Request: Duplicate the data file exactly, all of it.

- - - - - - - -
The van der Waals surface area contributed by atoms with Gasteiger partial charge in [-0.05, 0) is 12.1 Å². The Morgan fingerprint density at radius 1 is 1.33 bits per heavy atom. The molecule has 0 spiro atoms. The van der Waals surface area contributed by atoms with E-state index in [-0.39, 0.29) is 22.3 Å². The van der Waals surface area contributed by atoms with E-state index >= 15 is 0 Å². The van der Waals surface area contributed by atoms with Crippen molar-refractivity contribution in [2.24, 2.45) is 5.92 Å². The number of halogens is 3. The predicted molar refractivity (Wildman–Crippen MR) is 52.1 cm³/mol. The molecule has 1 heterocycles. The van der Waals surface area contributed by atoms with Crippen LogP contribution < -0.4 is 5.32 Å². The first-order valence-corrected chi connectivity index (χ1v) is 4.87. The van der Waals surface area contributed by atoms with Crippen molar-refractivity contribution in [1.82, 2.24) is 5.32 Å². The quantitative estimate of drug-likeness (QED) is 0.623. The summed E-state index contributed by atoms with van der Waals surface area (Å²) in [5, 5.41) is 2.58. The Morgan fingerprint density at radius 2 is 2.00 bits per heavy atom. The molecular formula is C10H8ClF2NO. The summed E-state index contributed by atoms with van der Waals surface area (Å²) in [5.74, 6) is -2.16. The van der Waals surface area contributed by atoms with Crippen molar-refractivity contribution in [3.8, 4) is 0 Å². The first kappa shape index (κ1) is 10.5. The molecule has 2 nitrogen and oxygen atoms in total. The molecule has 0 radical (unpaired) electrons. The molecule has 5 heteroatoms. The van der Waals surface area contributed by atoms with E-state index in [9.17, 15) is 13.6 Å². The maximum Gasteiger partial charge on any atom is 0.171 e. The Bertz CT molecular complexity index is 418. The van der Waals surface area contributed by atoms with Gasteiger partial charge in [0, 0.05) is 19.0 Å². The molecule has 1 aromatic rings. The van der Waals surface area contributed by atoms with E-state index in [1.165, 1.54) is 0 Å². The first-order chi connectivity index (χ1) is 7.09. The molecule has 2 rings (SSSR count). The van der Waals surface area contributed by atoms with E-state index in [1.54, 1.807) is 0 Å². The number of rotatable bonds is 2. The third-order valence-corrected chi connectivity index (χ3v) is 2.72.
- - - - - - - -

The van der Waals surface area contributed by atoms with Gasteiger partial charge in [-0.05, 0) is 12.1 Å². The Morgan fingerprint density at radius 1 is 1.33 bits per heavy atom. The molecule has 0 spiro atoms. The van der Waals surface area contributed by atoms with E-state index in [-0.39, 0.29) is 22.3 Å². The van der Waals surface area contributed by atoms with E-state index >= 15 is 0 Å². The van der Waals surface area contributed by atoms with Crippen molar-refractivity contribution in [2.24, 2.45) is 5.92 Å². The number of halogens is 3. The predicted molar refractivity (Wildman–Crippen MR) is 52.1 cm³/mol. The molecule has 1 heterocycles. The van der Waals surface area contributed by atoms with Crippen LogP contribution < -0.4 is 5.32 Å². The first-order valence-corrected chi connectivity index (χ1v) is 4.87. The van der Waals surface area contributed by atoms with Crippen molar-refractivity contribution in [1.82, 2.24) is 5.32 Å². The quantitative estimate of drug-likeness (QED) is 0.623. The summed E-state index contributed by atoms with van der Waals surface area (Å²) in [5, 5.41) is 2.58. The Morgan fingerprint density at radius 2 is 2.00 bits per heavy atom. The molecular formula is C10H8ClF2NO. The summed E-state index contributed by atoms with van der Waals surface area (Å²) in [5.74, 6) is -2.16. The van der Waals surface area contributed by atoms with Crippen molar-refractivity contribution in [3.8, 4) is 0 Å². The first kappa shape index (κ1) is 10.5. The molecule has 2 nitrogen and oxygen atoms in total. The molecule has 0 radical (unpaired) electrons. The molecule has 5 heteroatoms. The van der Waals surface area contributed by atoms with E-state index in [9.17, 15) is 13.6 Å². The maximum Gasteiger partial charge on any atom is 0.171 e. The Bertz CT molecular complexity index is 418. The van der Waals surface area contributed by atoms with Gasteiger partial charge in [0, 0.05) is 19.0 Å². The molecule has 1 aromatic rings. The van der Waals surface area contributed by atoms with E-state index in [1.165, 1.54) is 0 Å². The first-order chi connectivity index (χ1) is 7.09. The molecule has 2 rings (SSSR count). The van der Waals surface area contributed by atoms with E-state index in [1.54, 1.807) is 0 Å². The number of rotatable bonds is 2. The third-order valence-corrected chi connectivity index (χ3v) is 2.72.